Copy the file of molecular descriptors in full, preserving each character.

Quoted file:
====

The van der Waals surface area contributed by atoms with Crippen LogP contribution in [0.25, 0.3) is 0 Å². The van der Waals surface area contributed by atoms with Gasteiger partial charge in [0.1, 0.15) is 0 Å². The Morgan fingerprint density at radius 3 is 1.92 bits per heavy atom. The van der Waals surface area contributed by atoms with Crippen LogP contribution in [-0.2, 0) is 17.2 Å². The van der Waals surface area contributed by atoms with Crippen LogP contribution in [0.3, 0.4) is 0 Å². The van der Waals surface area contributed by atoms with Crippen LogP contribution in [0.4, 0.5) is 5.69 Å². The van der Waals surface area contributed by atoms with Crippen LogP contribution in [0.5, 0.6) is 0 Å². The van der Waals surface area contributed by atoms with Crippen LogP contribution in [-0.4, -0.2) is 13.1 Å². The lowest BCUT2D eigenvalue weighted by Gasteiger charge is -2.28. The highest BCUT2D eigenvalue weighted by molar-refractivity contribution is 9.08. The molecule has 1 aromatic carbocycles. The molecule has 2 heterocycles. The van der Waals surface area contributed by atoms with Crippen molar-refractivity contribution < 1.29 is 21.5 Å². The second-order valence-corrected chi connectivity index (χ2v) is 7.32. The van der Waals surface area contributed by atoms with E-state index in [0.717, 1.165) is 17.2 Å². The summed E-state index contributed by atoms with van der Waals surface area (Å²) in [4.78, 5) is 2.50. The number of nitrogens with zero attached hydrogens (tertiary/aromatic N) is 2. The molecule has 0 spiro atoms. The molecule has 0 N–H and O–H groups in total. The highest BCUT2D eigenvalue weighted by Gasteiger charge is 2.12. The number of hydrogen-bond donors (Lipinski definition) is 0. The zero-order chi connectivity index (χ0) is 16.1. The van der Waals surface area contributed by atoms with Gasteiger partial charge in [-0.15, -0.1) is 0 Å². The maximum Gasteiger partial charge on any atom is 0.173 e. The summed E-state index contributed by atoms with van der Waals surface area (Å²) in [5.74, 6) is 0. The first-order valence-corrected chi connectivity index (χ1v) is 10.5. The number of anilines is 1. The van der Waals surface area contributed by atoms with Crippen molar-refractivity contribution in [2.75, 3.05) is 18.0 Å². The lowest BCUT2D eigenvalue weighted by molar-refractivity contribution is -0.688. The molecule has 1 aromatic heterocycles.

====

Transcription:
The van der Waals surface area contributed by atoms with Crippen LogP contribution in [0.25, 0.3) is 0 Å². The van der Waals surface area contributed by atoms with Gasteiger partial charge in [0.1, 0.15) is 0 Å². The Morgan fingerprint density at radius 3 is 1.92 bits per heavy atom. The van der Waals surface area contributed by atoms with Crippen LogP contribution in [-0.2, 0) is 17.2 Å². The van der Waals surface area contributed by atoms with Crippen LogP contribution in [0.3, 0.4) is 0 Å². The van der Waals surface area contributed by atoms with Crippen LogP contribution in [0.4, 0.5) is 5.69 Å². The van der Waals surface area contributed by atoms with Crippen LogP contribution in [0.5, 0.6) is 0 Å². The van der Waals surface area contributed by atoms with Crippen LogP contribution in [-0.4, -0.2) is 13.1 Å². The lowest BCUT2D eigenvalue weighted by Gasteiger charge is -2.28. The highest BCUT2D eigenvalue weighted by molar-refractivity contribution is 9.08. The molecule has 1 aromatic carbocycles. The molecule has 2 heterocycles. The van der Waals surface area contributed by atoms with Crippen molar-refractivity contribution < 1.29 is 21.5 Å². The second-order valence-corrected chi connectivity index (χ2v) is 7.32. The van der Waals surface area contributed by atoms with E-state index in [0.717, 1.165) is 17.2 Å². The summed E-state index contributed by atoms with van der Waals surface area (Å²) in [4.78, 5) is 2.50. The number of nitrogens with zero attached hydrogens (tertiary/aromatic N) is 2. The molecule has 0 spiro atoms. The molecule has 0 N–H and O–H groups in total. The highest BCUT2D eigenvalue weighted by Gasteiger charge is 2.12. The number of hydrogen-bond donors (Lipinski definition) is 0. The zero-order chi connectivity index (χ0) is 16.1. The van der Waals surface area contributed by atoms with Gasteiger partial charge in [-0.15, -0.1) is 0 Å². The maximum Gasteiger partial charge on any atom is 0.173 e. The summed E-state index contributed by atoms with van der Waals surface area (Å²) in [5.74, 6) is 0. The first-order valence-corrected chi connectivity index (χ1v) is 10.5. The number of anilines is 1. The van der Waals surface area contributed by atoms with Crippen molar-refractivity contribution in [2.75, 3.05) is 18.0 Å². The lowest BCUT2D eigenvalue weighted by molar-refractivity contribution is -0.688. The molecule has 1 aromatic heterocycles.